I just saw this on the District 299 blog, which is about Chicago Public Schools. Interesting!

  30. Uptown Writer - my main point was your implication that this just isn't Uplift's problem. It's everyone's problem. To suggest otherwise is ignorant.

  31. Meg, where did I say it was not everyone's problem? What I objected to was the implication by some that Uplift is, at best, not doing anything, at worst, somehow encouraging bad behavior. That is a recurring theme when Uplift is discussed or alluded to, and my point is a lot of ignorance and bigotry is displayed in these sorts of comments--which have as much to do with a dislike/distrust of Shiller as they do with any honest believe that Uplift teachers and administrators don't care about what's going on in the community. That's not right, however you cut it.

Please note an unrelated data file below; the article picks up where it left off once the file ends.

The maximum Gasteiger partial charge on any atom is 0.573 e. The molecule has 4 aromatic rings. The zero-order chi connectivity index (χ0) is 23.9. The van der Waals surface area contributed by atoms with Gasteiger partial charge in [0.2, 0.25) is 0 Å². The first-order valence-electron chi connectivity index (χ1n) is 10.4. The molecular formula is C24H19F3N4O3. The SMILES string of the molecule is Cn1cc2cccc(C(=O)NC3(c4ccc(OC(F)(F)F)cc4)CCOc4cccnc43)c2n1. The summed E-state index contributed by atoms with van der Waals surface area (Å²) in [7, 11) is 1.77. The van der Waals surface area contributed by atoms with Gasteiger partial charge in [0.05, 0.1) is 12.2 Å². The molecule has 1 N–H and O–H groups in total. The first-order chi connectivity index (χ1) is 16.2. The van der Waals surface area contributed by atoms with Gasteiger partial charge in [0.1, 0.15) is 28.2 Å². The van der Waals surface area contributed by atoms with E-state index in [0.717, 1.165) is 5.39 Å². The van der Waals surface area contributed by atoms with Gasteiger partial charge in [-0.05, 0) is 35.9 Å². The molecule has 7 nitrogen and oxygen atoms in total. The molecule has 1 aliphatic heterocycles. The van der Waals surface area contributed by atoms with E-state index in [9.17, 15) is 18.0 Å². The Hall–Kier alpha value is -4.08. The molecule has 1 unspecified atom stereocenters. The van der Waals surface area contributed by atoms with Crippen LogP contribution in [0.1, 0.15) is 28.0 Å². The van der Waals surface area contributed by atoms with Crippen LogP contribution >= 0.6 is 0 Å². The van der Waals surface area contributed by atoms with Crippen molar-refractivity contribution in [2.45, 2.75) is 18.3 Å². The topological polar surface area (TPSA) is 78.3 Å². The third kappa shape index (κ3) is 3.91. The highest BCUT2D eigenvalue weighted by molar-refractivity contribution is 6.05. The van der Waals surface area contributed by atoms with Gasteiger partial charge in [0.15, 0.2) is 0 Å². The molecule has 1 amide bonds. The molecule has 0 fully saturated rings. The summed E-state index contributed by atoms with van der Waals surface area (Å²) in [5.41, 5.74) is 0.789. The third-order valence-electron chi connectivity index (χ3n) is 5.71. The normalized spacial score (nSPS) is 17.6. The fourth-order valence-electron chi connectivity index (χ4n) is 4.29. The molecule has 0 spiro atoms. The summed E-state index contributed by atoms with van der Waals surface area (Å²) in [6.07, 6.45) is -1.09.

32. Oh, and not to take this too much further afield, but after the Ren 2010 process, Sassy, I had parents who were either involved in the process or who attended meetings tell me how appreciative they were and reported how well their kids were doing in Uplift. So just remember, yes, there are always going to be some bad apples (or at least bad acting apples) but that does not define an entire school.

  33. And as for "social justice"--again, you have no clue how that principle manifests itself in the curriculum. -Uptown Writer

    The following excerpt was taken from the News-Star around 4 years ago when Uplift had a mural on the outside of the school featuring Angela Davis and Che Guevera.
    Even though the images are gone from the schoolyard, outrage over the images of Davis and Guevara along with the graffiti-style script of words including "social justice" struck a nerve among some teachers particularly because Uplift has adopted the theme of social justice, which it is incorporating into its entire curriculum. The idea, Ng said, is to empower students by teaching them about civic leaders who have made a difference in their communities.